It goes without saying that the digital marketing landscape is undergoing a seismic shift. Google’s decision to do away with third-party cookies, while a positive move for consumers, has left many pondering the future of personalization and personal connection in advertising. But there is one solution that has largely flown under the radar.
Known for its power to build connection, foster empathy and inspire action, storytelling is the original form of advertising. It continues to be the most prevalent way in which humans pass down history and culture, share ideas and advice, teach lessons and build trust — not to mention recommend brands and products. And in a world with less individualized information (demographics, behaviors and preferences) to rely on, stories are the most valuable currency we have — sparking connection regardless of who you are or how you shop.
For marketers seeking connection in a cookieless world, storytelling isn’t just a fallback; it’s an effective strategy for building relationships based on universal truths.
A Universal Language
Stories are as old as time, transcending borders, cultures and demographics. One of the earliest known recorded stories comes from ancient Mesopotamia, which developed writing around 3400 B.C. (although, civilizations were passing stories down by word of mouth long before that). “Instructions of Shuruppak” is one of this Sumerian civilization’s oldest literary works. A book of wisdom, similar to proverbs, it was reportedly handed down from the Sumerian king (for whom it’s named) to his son.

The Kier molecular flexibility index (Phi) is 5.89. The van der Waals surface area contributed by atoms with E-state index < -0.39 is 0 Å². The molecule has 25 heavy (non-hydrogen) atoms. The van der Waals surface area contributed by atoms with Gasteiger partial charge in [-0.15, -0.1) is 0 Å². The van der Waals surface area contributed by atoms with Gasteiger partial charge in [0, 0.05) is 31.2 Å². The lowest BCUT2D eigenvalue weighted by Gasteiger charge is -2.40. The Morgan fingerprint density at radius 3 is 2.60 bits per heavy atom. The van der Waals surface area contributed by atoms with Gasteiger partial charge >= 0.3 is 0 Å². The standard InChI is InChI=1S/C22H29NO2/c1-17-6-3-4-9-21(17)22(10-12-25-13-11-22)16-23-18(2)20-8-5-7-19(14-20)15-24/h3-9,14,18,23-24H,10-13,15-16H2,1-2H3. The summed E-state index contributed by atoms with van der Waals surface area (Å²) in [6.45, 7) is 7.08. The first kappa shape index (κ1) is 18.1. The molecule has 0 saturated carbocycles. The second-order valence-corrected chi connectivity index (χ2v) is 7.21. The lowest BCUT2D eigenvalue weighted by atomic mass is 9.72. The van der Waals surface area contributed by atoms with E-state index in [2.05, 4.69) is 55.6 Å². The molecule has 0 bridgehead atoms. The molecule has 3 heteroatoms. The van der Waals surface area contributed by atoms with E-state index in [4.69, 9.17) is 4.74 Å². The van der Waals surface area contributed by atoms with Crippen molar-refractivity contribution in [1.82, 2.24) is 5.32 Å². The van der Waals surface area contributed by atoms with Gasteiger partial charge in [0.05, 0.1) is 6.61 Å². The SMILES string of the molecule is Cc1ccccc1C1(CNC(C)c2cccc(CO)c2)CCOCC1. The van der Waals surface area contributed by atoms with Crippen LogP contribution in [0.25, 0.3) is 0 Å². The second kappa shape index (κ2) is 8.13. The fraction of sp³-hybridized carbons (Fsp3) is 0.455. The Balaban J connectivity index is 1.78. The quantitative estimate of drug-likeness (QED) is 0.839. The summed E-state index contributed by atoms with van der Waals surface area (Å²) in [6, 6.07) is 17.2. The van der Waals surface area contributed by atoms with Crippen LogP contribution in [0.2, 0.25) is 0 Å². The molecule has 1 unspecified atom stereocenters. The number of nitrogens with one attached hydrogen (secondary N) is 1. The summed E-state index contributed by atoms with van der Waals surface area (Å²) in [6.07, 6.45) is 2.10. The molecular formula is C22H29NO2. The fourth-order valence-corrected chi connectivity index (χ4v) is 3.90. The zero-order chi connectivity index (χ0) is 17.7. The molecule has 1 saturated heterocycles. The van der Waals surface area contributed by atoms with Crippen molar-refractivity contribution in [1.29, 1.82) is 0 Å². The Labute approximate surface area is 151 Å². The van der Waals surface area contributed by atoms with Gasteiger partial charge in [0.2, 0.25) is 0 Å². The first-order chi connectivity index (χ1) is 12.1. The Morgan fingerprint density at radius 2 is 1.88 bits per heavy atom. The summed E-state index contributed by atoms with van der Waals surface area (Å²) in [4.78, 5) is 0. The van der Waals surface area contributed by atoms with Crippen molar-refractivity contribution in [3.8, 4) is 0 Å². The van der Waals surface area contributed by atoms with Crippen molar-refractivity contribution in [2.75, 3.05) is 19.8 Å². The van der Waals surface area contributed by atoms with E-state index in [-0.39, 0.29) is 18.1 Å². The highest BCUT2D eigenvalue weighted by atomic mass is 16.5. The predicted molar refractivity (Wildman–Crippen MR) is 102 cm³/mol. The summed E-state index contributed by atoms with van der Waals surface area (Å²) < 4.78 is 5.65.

Stories have helped keep culture and heritage alive. One way African slaves in America held onto history and culture so was through folk tales, which they used as a means of recording their experiences.
From Shuruppak’s ancient wisdom, to slaves’ word-of-mouth tales, to the everyday exploits we regall to friends and family, to the fairy tales we read to our kids at night, stories are the universal language. Their power lies in their ability to speak to and resonate with everyone.
They also have applications in advertising and marketing.
Capturing Attention with Values
In the digital jungle where every brand is vying for attention, storytelling is what cuts through the noise. It’s not about bombarding people with tailored ads and promotions — which, let’s face it, is the basis of modern marketing. Capturing people’s attention is about crafting a narrative that captivates and resonates — that demonstrates how your values as a brand align with those of your ideal customer. This is the type of content people invite into their lives, and come back for (as opposed to muting or scrolling past).
As Charlena Millar, assistant professor of business in the College of Business at Doane University, said, “Lasting brand value is earned when people see their own values authentically reflected in the organisation and choose to passionately live, breathe and share the company’s story.”
People trust people, and stories — specifically, authentic stories — are the bridge that connects brands and consumers on a fundamental human level.